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8 of 8 people found the following review helpful By Ten Anthonys on May 22, 2008
Format: Paperback
The book should be of great interest to living boxing or history fans who remember the era and add dimension to those who don't.
The book conjures up moments of history without being academic or tone-deaf to the human side. Author Monninger is a first class novelist and prolific writer; this one has the distinction of detailed research and facile delivery. Monninger creates the period as if you are living it. I might have done without reading a few sections too heavy in boxing detail such as the measurement of the forces of a heavyweight fighter's punch. In the ring with mere amateurs, I've had ribs broken twice by body shots, a broken nose, various cuts and an infinite number of bruises. It rather kills the fun of it all to read that a heavyweight's punch delivers a force of 2800 newtons. But the story of the determined loser-hero willing to risk all to make his mark on history is a testament to all of us who struggle to find inspiration.
Like Joyce Carol Oates well-known book `On Boxing', this story of Two Ton Tony Galento is something of a departure from traditional boxing literature. It's funny, it's fascinating, it entertains, and it's one of the markers by which America's time is measured.
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4 of 4 people found the following review helpful By Stephen B. on January 3, 2008
Format: Paperback
Nice book. Easy read. Learned a lot about a guy I knew almost nothing of (Two Ton Tony Galento) and learned a lot more about a guy I already knew pretty well (Joe Louis).

They could not have been more polar opposites. Louis was a physical specimen, well off from some big pay-day fights, reserved, a gentleman, supremely talented and, of course, black. Galento was white, short and fat, a tavern owner who needed the money, a clown, a plodder in the ring and a bit of a lout. The one thing they did have in common was their chosen profession.

This may have been a five star special, but there are a few instances where the author goes a little Joyce Carol Oates on us and loses the narrative voice of the book. Don't get me wrong--I have nothing against Joyce Carol Oates, but I only enjoy her stuff when I'm reading Joyce Carol Oates.

Two Ton Tony literally makes his two seconds of fame (the two seconds Joe Louis was on the canvas during their fight) last a lifetime. The author suggests that causes a lot of 'what if' thoughts to creep in. I look at it as at least he got the two seconds which is a lot more than I can say for most of us.
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4 of 4 people found the following review helpful By M. Dillon on September 15, 2009
Format: Paperback Verified Purchase
I grew up in Orange and met Galento twice, decades after the big Louis fight. Both times he was amusing, colorful, and intimidating. I am thankful for this book; its portrayal is rather accurate to the man. One minor complaint: the book at times seems anti-boxing. Yes, boxing is brutal but it has its virtues which cannot be fully elaborated on here. And professional boxing ain't nothin' compared to the streets of Orange I knew!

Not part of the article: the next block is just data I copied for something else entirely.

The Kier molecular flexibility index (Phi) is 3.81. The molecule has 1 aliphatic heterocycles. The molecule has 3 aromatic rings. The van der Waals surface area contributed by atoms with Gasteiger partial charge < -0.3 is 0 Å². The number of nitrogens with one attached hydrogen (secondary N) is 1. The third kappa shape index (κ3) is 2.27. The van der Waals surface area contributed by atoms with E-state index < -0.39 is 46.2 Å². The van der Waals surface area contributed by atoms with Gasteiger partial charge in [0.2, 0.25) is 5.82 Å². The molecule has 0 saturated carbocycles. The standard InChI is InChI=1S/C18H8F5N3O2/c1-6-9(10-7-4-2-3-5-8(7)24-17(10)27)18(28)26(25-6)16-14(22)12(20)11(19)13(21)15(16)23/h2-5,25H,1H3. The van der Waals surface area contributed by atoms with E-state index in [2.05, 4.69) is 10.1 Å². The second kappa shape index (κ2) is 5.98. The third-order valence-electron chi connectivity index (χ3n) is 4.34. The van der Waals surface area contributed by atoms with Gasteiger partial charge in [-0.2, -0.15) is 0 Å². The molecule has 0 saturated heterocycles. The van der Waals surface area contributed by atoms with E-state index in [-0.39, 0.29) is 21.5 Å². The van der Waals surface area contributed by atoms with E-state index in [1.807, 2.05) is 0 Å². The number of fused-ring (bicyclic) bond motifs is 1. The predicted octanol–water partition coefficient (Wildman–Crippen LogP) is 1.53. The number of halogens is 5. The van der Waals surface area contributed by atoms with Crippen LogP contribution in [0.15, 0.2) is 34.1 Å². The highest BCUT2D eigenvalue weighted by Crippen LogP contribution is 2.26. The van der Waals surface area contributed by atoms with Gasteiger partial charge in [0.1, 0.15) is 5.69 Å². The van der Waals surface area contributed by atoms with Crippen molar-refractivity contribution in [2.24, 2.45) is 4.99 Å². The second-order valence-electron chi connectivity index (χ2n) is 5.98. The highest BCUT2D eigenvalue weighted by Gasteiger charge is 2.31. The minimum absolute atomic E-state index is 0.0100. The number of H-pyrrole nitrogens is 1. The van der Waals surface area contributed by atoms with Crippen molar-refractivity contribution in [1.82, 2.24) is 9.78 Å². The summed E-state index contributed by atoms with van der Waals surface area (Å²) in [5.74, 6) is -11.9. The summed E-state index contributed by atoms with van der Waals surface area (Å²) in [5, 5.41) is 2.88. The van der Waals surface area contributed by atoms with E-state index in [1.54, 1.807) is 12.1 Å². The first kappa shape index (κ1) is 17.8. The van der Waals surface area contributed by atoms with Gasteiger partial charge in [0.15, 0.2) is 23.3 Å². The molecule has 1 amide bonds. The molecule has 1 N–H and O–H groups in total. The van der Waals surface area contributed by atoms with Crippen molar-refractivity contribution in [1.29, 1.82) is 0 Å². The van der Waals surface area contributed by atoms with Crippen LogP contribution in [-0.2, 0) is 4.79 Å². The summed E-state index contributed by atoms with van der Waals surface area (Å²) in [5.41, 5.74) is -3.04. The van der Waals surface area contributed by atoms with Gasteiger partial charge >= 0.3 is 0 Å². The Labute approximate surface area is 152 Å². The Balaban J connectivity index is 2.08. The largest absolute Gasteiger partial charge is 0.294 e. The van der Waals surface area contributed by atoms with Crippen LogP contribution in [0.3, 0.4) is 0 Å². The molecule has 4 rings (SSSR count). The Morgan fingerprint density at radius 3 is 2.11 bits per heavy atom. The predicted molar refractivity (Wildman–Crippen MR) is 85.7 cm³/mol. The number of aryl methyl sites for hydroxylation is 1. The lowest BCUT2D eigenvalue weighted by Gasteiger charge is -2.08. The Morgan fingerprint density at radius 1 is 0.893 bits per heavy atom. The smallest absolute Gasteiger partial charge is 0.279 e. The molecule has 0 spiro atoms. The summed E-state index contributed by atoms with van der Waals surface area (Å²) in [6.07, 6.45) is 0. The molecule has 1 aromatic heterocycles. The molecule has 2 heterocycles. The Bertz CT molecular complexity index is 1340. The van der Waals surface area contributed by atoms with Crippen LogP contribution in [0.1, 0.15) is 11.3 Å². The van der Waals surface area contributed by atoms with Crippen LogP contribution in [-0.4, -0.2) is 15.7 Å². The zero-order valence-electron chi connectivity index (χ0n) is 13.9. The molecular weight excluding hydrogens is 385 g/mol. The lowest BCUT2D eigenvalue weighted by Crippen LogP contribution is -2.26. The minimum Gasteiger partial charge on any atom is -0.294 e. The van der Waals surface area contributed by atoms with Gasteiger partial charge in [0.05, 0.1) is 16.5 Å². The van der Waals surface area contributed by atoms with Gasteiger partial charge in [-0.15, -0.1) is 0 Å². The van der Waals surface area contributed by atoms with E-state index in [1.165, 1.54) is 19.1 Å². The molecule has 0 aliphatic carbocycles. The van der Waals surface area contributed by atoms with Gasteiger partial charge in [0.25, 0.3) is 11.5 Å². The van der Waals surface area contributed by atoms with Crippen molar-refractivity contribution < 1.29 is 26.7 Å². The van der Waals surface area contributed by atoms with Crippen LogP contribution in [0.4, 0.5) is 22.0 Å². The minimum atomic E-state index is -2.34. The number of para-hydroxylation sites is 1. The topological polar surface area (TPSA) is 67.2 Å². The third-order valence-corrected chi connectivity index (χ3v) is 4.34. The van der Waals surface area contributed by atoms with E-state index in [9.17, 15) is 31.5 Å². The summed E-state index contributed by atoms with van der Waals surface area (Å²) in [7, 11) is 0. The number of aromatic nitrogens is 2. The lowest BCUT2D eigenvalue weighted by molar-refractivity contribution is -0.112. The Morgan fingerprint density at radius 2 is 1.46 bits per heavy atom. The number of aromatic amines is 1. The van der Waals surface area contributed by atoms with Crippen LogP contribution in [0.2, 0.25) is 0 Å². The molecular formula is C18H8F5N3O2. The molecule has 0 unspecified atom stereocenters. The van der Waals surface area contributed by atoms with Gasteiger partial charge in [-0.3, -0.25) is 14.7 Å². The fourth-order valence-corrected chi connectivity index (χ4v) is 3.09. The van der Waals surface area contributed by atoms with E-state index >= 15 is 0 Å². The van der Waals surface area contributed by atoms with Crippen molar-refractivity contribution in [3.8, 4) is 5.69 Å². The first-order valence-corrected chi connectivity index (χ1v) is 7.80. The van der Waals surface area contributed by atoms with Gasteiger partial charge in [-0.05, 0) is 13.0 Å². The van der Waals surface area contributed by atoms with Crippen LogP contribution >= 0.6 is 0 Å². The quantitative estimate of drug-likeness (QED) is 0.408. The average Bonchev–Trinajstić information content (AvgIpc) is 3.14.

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6 of 7 people found the following review helpful By E. Grant on January 27, 2008
Format: Paperback
As a boxing historian and a huge reader, I found "Two Ton" to be one of the best additions to the boxing library in many years. The author did a superb job in his research and in portraying the men and their time. It is a terrific read on many levels and highly recommended ...
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3 of 3 people found the following review helpful By Mikey on September 18, 2009
Format: Paperback Verified Purchase
I met Tony in Dempsey's bar right after the Frazier-Quarry bout. He gave me an autographed picture of himself that I will always treasure. The book seems to make fun of his lifestyle but doesn't avoid the guts and determination he always showed. Several of the fights seemed take too long to elaborate on (several chapters) but the story keeps going.
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2 of 2 people found the following review helpful By Pugwash on June 3, 2011
Format: Paperback
Joe Louis is well chronicled as arguably the finest fighting machine ever produced by the heavyweight division. There have been many movies, books and magazine articles detailing his mastery. In fact, his skills were so far above and beyond his contemporaries, that his Championship fights became widely known as "The Bum of the Month Club".

Joe Louis plays the heavy in this finely written story, but the book, and the night belong to tony Galento, a balding fireplug of a man, a first generation Italian American, and an athlete who was unafraid to laugh at himself while self promoting.

Galento was also fearless in the ring, and if the book is to be believed, in life. Galento was full of life, full of fun, and a first rate character, of the sort that sadly belongs to a different era in sports.

Galento earned a shot at Louis' title in 1939. Although their skill levels made it an inherent mismatch, Galento had the proverbial punchers chance. But he had a heart to match his nickname. And for a brief couple of moments on this stage, Galento imbedded himself in the American consciousness.

Along the way, he was the lovable rogue, who understood self promotion in much the same way Muhammad Ali would a quarter century later. A man of inherent, God given intelligence, as well bravery heart and humor.

This was as enjoyable a boxing biography as I have read.